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Early Intervention Is Critical For ADHD: Three Technologies Making An Impact

10 Tips for Teaching Young Children with Autism Spectrum Disorder

Early intervention is critical in improving patient outcomes for those with ADHD. When left untreated, patients can often develop comorbidities—most commonly, anxiety or depression—that compound the negative effects of the disorder. What would happen if physicians had better tools to help patients and their family members recognize symptoms and get proper treatment before the symptoms were able to take root and affect their quality of life?

When Do ADHD Symptoms Start?

ADHD symptoms may appear in children as young as 3 years old, but parents and teachers do not always pick up on the signs immediately or are reluctant to accept the label of a mental health disorder. Often, and especially in girls/women, symptoms can go without a diagnosis (or with an incorrect diagnosis) for several years.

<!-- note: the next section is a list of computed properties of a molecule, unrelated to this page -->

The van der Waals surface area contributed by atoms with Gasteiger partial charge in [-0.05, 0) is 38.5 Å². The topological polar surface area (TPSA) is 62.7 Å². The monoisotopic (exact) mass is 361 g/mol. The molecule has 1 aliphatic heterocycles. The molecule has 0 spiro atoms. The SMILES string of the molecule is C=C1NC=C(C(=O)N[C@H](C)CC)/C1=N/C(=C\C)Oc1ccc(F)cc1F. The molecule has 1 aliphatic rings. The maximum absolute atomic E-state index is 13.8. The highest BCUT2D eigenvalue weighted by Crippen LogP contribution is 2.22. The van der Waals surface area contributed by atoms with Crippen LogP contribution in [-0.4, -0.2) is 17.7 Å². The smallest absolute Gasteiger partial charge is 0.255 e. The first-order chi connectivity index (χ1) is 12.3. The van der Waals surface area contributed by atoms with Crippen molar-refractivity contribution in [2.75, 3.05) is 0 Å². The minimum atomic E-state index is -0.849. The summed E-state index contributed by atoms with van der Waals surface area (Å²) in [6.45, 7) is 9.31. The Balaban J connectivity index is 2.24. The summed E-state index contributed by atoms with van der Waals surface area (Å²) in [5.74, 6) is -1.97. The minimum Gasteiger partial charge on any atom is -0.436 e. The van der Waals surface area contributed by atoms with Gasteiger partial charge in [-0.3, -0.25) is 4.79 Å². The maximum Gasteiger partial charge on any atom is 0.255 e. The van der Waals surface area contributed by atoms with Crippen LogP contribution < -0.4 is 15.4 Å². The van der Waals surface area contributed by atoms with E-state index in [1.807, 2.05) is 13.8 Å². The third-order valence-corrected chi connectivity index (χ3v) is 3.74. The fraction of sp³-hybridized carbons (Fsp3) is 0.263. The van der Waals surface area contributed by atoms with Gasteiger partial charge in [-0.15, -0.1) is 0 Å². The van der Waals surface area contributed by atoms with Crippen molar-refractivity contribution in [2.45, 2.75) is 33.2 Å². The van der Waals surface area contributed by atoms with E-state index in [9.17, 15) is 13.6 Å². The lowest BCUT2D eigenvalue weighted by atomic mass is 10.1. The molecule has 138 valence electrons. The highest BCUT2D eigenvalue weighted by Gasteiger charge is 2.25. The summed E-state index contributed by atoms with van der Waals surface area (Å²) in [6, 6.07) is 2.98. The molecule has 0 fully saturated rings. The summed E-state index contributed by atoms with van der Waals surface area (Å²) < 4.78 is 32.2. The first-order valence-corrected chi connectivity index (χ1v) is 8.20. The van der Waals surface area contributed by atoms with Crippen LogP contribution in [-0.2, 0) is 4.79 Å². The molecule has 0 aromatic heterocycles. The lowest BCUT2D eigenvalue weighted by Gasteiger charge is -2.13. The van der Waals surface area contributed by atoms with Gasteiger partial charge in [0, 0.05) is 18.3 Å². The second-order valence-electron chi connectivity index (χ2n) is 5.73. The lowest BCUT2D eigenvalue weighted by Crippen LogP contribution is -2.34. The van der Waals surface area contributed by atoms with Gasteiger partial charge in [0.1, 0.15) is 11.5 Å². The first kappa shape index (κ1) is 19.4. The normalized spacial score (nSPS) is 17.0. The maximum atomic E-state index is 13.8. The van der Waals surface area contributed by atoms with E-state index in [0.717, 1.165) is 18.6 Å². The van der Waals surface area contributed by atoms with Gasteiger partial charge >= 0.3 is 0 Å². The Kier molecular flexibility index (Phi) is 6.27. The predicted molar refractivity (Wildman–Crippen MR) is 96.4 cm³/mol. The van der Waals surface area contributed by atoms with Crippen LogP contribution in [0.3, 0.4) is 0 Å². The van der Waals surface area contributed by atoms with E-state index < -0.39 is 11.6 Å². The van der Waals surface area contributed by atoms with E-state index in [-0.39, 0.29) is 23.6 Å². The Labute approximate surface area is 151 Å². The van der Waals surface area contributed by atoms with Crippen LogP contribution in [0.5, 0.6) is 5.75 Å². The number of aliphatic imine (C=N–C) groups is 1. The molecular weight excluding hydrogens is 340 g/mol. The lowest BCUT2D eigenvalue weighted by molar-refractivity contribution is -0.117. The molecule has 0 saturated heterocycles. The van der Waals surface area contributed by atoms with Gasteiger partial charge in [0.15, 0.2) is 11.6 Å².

For example, a healthcare provider and ADHD specialist recently shared his daughter’s story with me. Even with his professional training and background in ADHD diagnoses, he didn’t pick up on his daughter’s symptoms. She was an excellent student and didn’t recognize her struggles until she entered college. Once she explained her symptoms and received a test, he was able to diagnose it and get his daughter on the right treatment immediately.

Research has shown that adults with untreated ADHD have a higher risk of unemployment, divorce, criminal behavior, substance abuse, and suicide. For children, the risks include poor school performance, bullying and violence, anxiety, drug use, and depression.

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